That's what the Wachowski's did with Vendetta: they didn't leave it written in stone, they brough [sic] to the discussion, to the adaptation, today's political and social climate and thus made something that was timely in its day just as timely today. If the story is about the world and repression, if the shape of that world changes, then how can the story not change to match? Otherwise it runs the risk of becoming irrelevant.
I'm a huge Alan Moore fan, always have been, always will be. He is, again, the best of us.  
But on this count, he is wrong. And he needs to reconsider.

Last edited by straczynski on 04-04-2006 at 10:32 AM
04-04-2006 10:19 AM 

Watchmen prequels: Irrelevant and pointless

Abhay Khosla had already predicted all this, but the way the announcement has been made is still interesting.

There is a lot of unintentional humor in the official announcement for a series of new Watchmen prequels: from trying to add some legimitacy to the initiative by mentioning that both the "original series editor" and the "original series colorist" will be working on them (we all know that DC always mentions the colorist when announcing a new series, they consider it a key selling point) to the solemn pronouncement from Lee and Didio that "collaborative storytelling is what keeps these fictional universes current and relevant". As opposed to, you know, coming up with new characters or concepts.

This is not surprising, it's the way DC and Marvel normally work after all. Think of the way Steve Gerber would react each time Marvel announced a new series featuring Howard the Duck or any other of his characters, and how little effect this would have on the readership (and industry) in general. In an interesting coincidence, Jonatham Lethem (about whom Gerber said at one point that he had made "an enemy for life" by deciding to write an Omega the Unknown series) is quoted in the New York Times as justifying these new Watchmen prequels, claiming they're the product of some sort of cosmic inevitability: "In the greater scheme of things there's an ecological law, almost, that it ought to be."

I'm aware that things are tough for freelancers (I probably have no idea of how hard a freelancer's life is), so I can't really blame the creators involved or lecture them about how they should manage their careers. But still, some of the justifications we're now seeing can be irritating.

J. Michael Straczynski pats himself in the back, saying that DC could have done something easy like having the Justice League fight the Justice Society, or the Justice Society fight the Teen Titans and so on (he forgot to mention "or creating a hardcover graphic novel with yet another retelling of Superman's origin"), but that this time instead they chose the "harder, and riskier path". I would have thought that the harder and riskier path was to create something new, come up with a new 100 Bullets or a new Preacher, for example.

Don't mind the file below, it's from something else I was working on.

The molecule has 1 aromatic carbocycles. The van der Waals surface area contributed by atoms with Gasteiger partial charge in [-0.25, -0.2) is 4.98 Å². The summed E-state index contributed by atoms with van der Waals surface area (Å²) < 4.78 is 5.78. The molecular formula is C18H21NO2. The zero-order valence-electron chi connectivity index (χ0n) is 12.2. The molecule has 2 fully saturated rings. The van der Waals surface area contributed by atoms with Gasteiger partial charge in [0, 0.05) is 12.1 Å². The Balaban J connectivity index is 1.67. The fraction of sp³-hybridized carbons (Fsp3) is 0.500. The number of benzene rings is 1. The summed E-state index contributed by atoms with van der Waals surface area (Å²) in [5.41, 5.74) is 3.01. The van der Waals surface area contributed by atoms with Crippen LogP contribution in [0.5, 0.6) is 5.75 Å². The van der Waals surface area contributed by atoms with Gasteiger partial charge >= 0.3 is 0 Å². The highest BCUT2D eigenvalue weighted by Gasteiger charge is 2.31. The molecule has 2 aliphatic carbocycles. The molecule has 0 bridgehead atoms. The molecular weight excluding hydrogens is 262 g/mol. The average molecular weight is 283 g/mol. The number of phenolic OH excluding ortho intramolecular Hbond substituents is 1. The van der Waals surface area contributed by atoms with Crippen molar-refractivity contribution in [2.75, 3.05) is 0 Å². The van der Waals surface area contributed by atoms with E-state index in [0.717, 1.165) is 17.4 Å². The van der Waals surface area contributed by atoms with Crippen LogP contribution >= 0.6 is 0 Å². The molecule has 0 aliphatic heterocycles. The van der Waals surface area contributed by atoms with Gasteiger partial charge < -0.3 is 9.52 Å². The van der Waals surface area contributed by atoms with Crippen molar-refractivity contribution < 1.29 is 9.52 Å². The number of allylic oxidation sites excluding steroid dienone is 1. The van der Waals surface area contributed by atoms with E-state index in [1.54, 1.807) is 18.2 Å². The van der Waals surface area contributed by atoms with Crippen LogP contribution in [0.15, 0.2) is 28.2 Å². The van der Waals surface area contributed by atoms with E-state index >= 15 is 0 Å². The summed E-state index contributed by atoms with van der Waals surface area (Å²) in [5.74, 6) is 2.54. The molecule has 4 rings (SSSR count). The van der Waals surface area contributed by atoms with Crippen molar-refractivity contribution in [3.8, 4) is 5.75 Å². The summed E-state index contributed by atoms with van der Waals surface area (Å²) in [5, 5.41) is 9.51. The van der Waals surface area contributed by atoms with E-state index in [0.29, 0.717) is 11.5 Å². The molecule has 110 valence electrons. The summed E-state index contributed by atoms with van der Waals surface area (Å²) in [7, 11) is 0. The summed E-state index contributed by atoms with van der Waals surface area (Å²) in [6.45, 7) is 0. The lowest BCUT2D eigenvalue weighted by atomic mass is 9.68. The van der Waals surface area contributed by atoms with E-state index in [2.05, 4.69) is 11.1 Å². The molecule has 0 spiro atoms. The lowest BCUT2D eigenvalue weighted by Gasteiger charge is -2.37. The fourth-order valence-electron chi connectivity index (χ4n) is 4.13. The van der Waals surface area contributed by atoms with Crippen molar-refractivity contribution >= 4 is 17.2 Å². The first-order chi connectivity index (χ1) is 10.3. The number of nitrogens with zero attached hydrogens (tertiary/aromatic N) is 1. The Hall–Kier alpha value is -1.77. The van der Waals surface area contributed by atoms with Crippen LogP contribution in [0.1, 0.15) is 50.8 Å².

Straczynski also tries to justify this by reminding us that Moore has done stories with characters created by Jules Verne, HG Wells, Robert Louis Stevenson, and so on, implying that this is surely the same thing as doing a Watchmen prequel. (He even says that Moore has lost "a little of the moral high ground".) Well, no. Moore's stories with those characters aren't simply pastiches or an attempt to do "The Further Adventures of Invisible Man / Captain Nemo / etc.". The stories he's created using those public domain characters are usually about something else, something much bigger in scope than just the crafting of pointless sequels and team-ups. You might argue whether Moore has been succesful or not in these attempts, but works like League of Extraordinary Gentlemen or Lost Girls are quite different from just a cynical moneygrab using somebody else's creations. But Straczysnki would have us believe that using the characters of writers who died before Alan Moore was even born is the very same thing as doing new Watchmen books.

The main thing is: a Watchmen prequel would be pointless even if Moore and Gibbons did it. I'm aware that at some point they'd talked about doing a "Minutemen" prequel which would have been something interesting to see back in 1988 or 1989, but not today. Watchmen stands on its own as a complete story, as a unique piece of work (despite the self-serving attempts by some to dismiss it as just a reboot of the Charlton superheroes), and it's also in some ways a period piece, a work very much of its time, written by someone who today is capable of doing much better and more complex work these days than what he did in the 1980's. I'll ignore these prequels not out of solidarity with Alan Moore or because I find them immoral, I'll ignore them because I think they're irrelevant, no matter who does them.

It will be fun to see how the media reaction progresses. In the meantime, I'll look forward to this summer's announcement of the new Sandman series without Neil Gaiman.